They shew us certain books which they call the Holy Scriptures, the word of God, and other names of that kind; but we ought to know what evidence there is for our believing them to be so, and at what time they originated and in what manner. We know that men could make books, and we know that artifice and superstition could give them a name, — could call them sacred. But we ought to be careful that the name of our Creator be not abused. Let then all the evidence with respect to those books be made a subject of inquiry. If there be evidence to warrant our belief of them, let us encourage the propagation of it; but if not, let us be careful not to promote the cause of delusion and falsehood.
I have already spoken of the Quakers — that they have no priests, no bells — and that they are remarkable for their care of the poor of their society. They are equally as remarkable for the education of their children. I am a descendant of a family of that profession; my father was a Quaker; and I presume I may be admitted an evidence of what I assert. The seeds of good principles, and the literary means of advanceinent in the world, are laid in early life. [NOTE: “Principles of humanity, of sociability, and sound instruction for advancement in society, are the first objects of studies among the Quakers.” — Editor.] Instead, therefore, of consuming the substance of the nation upon priests, whose life at best is a life of idleness, let us think of providing for the education of those who have not the means of doing it themselves. One good schoolmaster is of more use than a hundred priests.
If we look back at what was the condition of France under the ancien regime, we cannot acquit the priests of corrupting the morals of the nation. Their pretended celibacy led them to carry debauchery and domestic infidelity into every family where they could gain admission; and their blasphemous pretensions to forgive sins encouraged the commission of them. Why has the Revolution of France been stained with crimes, which the Revolution of the United States of America was not? Men are physically the same in all countries; it is education that makes them different. Accustom a people to believe that priests or any other class of men can forgive sins, and you will have sins in abundance.
I come now to speak more particularly to the object of your report.
You claim a privilege incompatible with the constitution and with rights. The constitution protects equally, as it ought to do, every profession of religion; it gives no exclusive privilege to any. The churches are the common property of all the people; they are national goods, and cannot be given exclusively to any one profession, because the right does not exist of giving to any one that which appertains to all. [NOTE: Added: “that which is destined for needs of the state.” — Editor.] It would be consistent with right that the churches be sold, and the money arising therefrom be invested as a fund for the education of children of poor parents of every profession, and, if more than sufficient for this purpose, that the surplus be appropriated to the support of the aged poor. After this, every profession can erect its own place of worship, if it choose — support its own priests, if it choose to have any — or perform its worship without priests, as the Quakers do.
As to bells, they are a public nuisance. If one profession is to have bells, and another has the right to use the instruments of the same kind, or any other noisy instrument, some may choose to meet at the sound of cannon, another at the beat of drum, another at the sound of trumpets, and so on, until the whole becomes a scene of general confusion. But if we permit ourselves to think of the state of the sick, and the many sleepless nights and days they undergo, we shall feel the impropriety of increasing their distress by the noise of bells, or any other noisy instruments.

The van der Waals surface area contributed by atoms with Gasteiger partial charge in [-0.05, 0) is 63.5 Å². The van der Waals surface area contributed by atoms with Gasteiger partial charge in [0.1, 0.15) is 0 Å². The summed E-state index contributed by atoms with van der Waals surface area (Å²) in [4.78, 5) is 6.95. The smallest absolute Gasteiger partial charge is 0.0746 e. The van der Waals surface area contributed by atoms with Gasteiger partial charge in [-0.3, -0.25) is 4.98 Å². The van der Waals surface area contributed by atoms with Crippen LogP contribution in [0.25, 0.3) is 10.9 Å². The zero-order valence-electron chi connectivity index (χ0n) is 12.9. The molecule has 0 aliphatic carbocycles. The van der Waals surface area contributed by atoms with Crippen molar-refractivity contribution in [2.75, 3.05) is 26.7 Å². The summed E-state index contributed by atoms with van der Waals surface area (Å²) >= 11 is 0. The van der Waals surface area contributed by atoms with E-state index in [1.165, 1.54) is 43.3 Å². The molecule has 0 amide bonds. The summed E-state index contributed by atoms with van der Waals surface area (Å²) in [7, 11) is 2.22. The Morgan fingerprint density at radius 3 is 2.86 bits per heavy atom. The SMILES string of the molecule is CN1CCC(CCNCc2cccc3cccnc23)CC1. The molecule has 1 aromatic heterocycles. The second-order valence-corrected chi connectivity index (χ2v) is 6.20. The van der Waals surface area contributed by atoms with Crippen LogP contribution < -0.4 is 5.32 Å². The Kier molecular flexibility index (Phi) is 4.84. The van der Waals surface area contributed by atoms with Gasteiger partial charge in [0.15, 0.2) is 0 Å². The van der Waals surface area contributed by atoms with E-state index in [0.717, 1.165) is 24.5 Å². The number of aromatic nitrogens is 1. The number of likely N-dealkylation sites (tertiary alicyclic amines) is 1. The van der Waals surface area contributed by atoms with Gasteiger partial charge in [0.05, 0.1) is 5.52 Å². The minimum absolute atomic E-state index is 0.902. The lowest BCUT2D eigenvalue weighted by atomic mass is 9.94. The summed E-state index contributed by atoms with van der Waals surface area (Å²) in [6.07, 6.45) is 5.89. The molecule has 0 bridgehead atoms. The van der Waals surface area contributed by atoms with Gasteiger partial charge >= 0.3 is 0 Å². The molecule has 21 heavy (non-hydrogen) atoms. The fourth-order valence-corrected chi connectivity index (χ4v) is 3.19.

Quiet and private domestic devotion neither offends nor incommodes any body; and the Constitution has wisely guarded against the use of externals. Bells come under this description, and public processions still more so. Streets and highways are for the accommodation of persons following their several occupations, and no sectary has a right to incommode them. If any one has, every other has the same; and the meeting of various and contradictory processions would be tumultuous. Those who formed the Constitution had wisely reflected upon these cases; and, whilst they were careful to reserve the equal right of every one, they restrained every one from giving offence, or incommoding another. [NOTE: “All such parades of vindictive and jealous priests may kindle the beginings of intestine troubles; they bave been happily provided against.” — Editor.]
Men who, through a long and tumultuous scene, have lived in retirement as you have done, may think, when they arrive at power, that nothing is more easy than to put the world to rights in an instant; they form to themselves gay ideas at the success of their projects; but they forget to contemplate the difficulties that attend them, and the dangers with which they are pregnant. Alas! nothing is so easy as to deceive one’s self. Did all men think as you think, or as you say, your plan would need no advocate, because it would have no opposer; but there are millions who think differently to you, and who are determined to be neither the dupes nor the slaves of error or design.
It is your good fortune to arrive at power, when the sunshine of prosperity is breaking forth after along and stormy night. [NOTE: which seemed to bode for all Europe an eternal night.” — Editor.] The firmness of your colleagues, and of those you have succeeded — the unabated energy of the Directory, and the unsqualled bravery of the armies of the Republic, — have made the way smooth and easy to you. If you look back at the difficulties that existed when the Constitution commenced, you cannot but be confounded with admiration at the difference between that time and now. At that moment the Directory were placed like the forlorn hope of an army, [NOTE: the lost children of Liberty ” instead of ” the forlorn hope of an army.” — Editor.] but you were in safe retirement. They occupied the post of honourable danger, and they have merited well of their country.